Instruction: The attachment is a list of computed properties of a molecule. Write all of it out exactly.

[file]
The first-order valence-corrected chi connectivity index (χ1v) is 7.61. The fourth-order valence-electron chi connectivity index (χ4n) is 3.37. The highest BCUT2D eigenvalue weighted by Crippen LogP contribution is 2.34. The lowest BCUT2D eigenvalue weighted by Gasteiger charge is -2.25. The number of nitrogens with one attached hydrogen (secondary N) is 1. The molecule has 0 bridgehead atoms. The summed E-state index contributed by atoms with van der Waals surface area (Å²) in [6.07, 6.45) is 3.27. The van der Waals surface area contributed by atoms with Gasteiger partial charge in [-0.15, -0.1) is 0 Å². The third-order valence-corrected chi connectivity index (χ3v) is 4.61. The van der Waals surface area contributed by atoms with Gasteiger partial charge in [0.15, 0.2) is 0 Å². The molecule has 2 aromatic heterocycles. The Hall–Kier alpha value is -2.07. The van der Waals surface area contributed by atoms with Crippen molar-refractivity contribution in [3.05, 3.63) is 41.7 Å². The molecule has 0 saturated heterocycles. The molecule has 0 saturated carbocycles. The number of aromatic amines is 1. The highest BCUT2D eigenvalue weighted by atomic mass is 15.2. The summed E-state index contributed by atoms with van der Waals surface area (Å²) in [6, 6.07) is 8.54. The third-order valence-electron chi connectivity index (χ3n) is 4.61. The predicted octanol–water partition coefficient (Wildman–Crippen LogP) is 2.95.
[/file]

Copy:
The first-order valence-corrected chi connectivity index (χ1v) is 7.61. The fourth-order valence-electron chi connectivity index (χ4n) is 3.37. The highest BCUT2D eigenvalue weighted by Crippen LogP contribution is 2.34. The lowest BCUT2D eigenvalue weighted by Gasteiger charge is -2.25. The number of nitrogens with one attached hydrogen (secondary N) is 1. The molecule has 0 bridgehead atoms. The summed E-state index contributed by atoms with van der Waals surface area (Å²) in [6.07, 6.45) is 3.27. The van der Waals surface area contributed by atoms with Gasteiger partial charge in [-0.15, -0.1) is 0 Å². The third-order valence-corrected chi connectivity index (χ3v) is 4.61. The van der Waals surface area contributed by atoms with Gasteiger partial charge in [0.15, 0.2) is 0 Å². The molecule has 2 aromatic heterocycles. The Hall–Kier alpha value is -2.07. The van der Waals surface area contributed by atoms with Crippen molar-refractivity contribution in [3.05, 3.63) is 41.7 Å². The molecule has 0 saturated heterocycles. The molecule has 0 saturated carbocycles. The number of aromatic amines is 1. The highest BCUT2D eigenvalue weighted by atomic mass is 15.2. The summed E-state index contributed by atoms with van der Waals surface area (Å²) in [6, 6.07) is 8.54. The third-order valence-electron chi connectivity index (χ3n) is 4.61. The predicted octanol–water partition coefficient (Wildman–Crippen LogP) is 2.95.